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Halloween tradition

All Saints, the day on which we honour the memory of our deceased loved ones, is approaching. In most English-speaking countries, All Saints’ eve is also celebrated under the name of Halloween, short for all hallows’ eve

 

The mixture of different cultures and traditions in North America resulted in a particular way to celebrate the All Saints’ eve. The format of Halloween as we know it today, with its spooky fancy dresses, glowing pumpkins (the popular Jack O’Lantern) and the scary stories finds its origins in the United States. In the mid-nineteenth century the Irish immigrants popularised this festival all around the country, adding some of its most popular features such as the well-known “trick-or-treat” or foretelling practices using strings, apple chunks or mirrors.

 

The celebration of Halloween traces back its origins to the Celtic festival of Samhain, which marked the end of the harvest season and the beginning of winter. This season was regarded by the Celts as a period of transition not only in climatic terms, but also in a spiritual way, a time during which the world of the living and the realm of the souls came closer. During the Middle Ages the Catholic Church, in an attempt to counterbalance the influence of pagan festivities, marked the 1st of November as the All Saints’ day, matching thus with Samhain.

 

Traditionally, All Saints has been regarded as a day of reflection and remembrance.  However, by the turn of the 20th century North Americans opted for a more familiar and community-based celebration and, starting in the 1920s and 1930s, began to take the public spaces as well once local councils decided to sponsor festivals and parades. Today, Halloween is known and celebrated all around the world largely thanks to globalisation trends and the cinema industry. Even though the United States and Canada hold Halloween as one of their most significant traditions, other English-speaking nations like Ireland or the United Kingdom, or even some Spanish-speaking countries, have been gradually incorporating it over the last decades.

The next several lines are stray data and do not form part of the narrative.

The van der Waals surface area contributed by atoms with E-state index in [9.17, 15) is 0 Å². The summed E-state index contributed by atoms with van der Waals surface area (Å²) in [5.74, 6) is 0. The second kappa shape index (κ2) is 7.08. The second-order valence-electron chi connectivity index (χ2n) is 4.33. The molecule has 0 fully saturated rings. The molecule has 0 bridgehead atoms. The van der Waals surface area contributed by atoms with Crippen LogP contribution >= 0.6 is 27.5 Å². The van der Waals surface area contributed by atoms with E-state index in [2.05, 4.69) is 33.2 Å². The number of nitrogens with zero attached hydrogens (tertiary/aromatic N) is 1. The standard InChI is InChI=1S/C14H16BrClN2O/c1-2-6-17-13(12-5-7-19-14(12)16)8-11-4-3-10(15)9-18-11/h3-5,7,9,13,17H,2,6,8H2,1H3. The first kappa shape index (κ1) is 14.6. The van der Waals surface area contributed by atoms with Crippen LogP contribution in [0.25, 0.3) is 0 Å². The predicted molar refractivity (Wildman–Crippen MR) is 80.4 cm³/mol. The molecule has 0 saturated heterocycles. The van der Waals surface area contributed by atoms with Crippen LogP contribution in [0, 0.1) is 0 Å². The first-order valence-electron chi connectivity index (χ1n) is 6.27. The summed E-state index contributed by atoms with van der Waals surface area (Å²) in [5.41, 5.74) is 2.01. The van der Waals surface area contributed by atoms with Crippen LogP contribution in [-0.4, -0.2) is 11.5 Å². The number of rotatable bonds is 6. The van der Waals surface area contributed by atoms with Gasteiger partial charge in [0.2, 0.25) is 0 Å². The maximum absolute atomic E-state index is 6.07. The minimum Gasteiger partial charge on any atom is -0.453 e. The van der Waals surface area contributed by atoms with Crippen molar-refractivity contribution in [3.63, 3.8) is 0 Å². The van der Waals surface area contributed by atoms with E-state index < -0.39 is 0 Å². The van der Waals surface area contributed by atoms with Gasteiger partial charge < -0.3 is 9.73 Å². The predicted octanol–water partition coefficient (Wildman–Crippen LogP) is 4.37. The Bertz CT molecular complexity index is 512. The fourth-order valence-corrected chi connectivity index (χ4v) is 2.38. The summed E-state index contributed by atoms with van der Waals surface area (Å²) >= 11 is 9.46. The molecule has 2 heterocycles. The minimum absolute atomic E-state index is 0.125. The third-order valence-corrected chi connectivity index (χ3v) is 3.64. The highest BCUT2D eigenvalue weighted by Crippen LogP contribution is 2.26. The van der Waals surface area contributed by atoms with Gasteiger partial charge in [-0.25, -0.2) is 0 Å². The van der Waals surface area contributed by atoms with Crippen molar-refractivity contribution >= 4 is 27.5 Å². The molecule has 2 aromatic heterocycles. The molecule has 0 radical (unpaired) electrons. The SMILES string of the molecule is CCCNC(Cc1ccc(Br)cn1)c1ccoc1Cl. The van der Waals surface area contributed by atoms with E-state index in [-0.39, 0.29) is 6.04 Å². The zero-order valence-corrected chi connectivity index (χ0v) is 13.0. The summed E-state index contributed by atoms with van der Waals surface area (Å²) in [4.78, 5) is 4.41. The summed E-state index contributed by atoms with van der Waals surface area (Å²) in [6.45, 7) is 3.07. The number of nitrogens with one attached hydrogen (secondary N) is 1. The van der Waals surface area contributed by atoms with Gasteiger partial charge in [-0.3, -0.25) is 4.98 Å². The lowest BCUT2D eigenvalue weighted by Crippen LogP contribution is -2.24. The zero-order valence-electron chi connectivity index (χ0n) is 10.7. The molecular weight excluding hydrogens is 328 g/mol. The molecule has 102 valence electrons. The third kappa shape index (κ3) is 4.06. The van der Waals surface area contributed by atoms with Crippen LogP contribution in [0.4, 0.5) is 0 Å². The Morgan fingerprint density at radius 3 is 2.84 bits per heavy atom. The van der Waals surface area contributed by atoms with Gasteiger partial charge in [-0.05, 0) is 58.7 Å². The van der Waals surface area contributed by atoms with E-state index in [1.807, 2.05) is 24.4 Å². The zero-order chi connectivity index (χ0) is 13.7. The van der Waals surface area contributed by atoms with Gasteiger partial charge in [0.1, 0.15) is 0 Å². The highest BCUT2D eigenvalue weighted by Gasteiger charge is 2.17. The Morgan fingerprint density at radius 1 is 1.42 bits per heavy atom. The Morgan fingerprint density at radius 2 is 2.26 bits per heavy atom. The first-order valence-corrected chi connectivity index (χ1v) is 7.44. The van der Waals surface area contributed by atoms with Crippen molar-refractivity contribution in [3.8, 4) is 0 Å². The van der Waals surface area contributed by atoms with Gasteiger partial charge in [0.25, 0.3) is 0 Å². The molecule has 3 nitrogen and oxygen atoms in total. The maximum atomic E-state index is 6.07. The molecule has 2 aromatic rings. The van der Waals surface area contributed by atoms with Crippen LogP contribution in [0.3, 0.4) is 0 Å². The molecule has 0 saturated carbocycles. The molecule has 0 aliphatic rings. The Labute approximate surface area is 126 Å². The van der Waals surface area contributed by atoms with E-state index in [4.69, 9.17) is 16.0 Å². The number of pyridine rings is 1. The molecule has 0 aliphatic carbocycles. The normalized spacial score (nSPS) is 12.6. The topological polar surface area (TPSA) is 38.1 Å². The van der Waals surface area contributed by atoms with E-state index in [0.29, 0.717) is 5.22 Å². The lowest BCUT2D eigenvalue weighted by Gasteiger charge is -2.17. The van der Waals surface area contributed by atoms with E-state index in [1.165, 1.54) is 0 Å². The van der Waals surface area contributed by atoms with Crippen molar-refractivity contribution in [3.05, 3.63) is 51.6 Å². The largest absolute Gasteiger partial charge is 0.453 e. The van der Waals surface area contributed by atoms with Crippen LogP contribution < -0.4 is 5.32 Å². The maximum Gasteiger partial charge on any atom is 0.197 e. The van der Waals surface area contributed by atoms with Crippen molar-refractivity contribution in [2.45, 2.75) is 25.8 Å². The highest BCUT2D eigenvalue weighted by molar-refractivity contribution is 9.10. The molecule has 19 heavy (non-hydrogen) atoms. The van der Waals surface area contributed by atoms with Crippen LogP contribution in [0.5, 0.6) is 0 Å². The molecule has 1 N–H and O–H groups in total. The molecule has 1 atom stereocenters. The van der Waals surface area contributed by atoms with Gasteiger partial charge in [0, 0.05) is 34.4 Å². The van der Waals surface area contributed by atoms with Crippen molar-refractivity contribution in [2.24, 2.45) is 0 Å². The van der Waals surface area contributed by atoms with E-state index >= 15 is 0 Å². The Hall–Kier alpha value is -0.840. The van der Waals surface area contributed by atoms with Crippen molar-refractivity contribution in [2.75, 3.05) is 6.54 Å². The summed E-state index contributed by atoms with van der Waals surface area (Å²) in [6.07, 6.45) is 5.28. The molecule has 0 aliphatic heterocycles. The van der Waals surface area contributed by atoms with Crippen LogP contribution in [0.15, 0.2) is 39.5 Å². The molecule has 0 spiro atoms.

Below you can find some useful vocabulary for this special day:

  • Trick-or-treat: children in costumes visit different houses, asking for treats with the phrase “Trick or treat”. The “treat” is usually some form of sweet or candy whereas the “trick” refers to a threat, generally casual, to perform mischief on the homeowners or their property if no sweets are given.

 

  • Costumes: costumes, or fancy dresses are sets of clothes in a style typical of a particular country or historical period. The most popular costumes in Halloween are scarecrow, werewolf, mummy, vampire, ghost, witch, skeleton or Frankenstein.

 

  • Jack O’Lantern: a lantern made of a pumpkin usually cut to resemble a human face, often scary.

 

  • Graveyard: a place, often next to a church, where dead people are buried. It is normally associated with smaller rural churches, as opposed to cemeteries, located in larger urban areas.

 

  • Parade: a public procession, especially one celebrating a special day or event

 

  • Haunted house:  a house often perceived as being inhabited by disembodied spirits of the deceased who may have been former residents or were familiar with the building.

 

Wishing you a happy Halloween!

For more English tips, take a look to the posts below 😉

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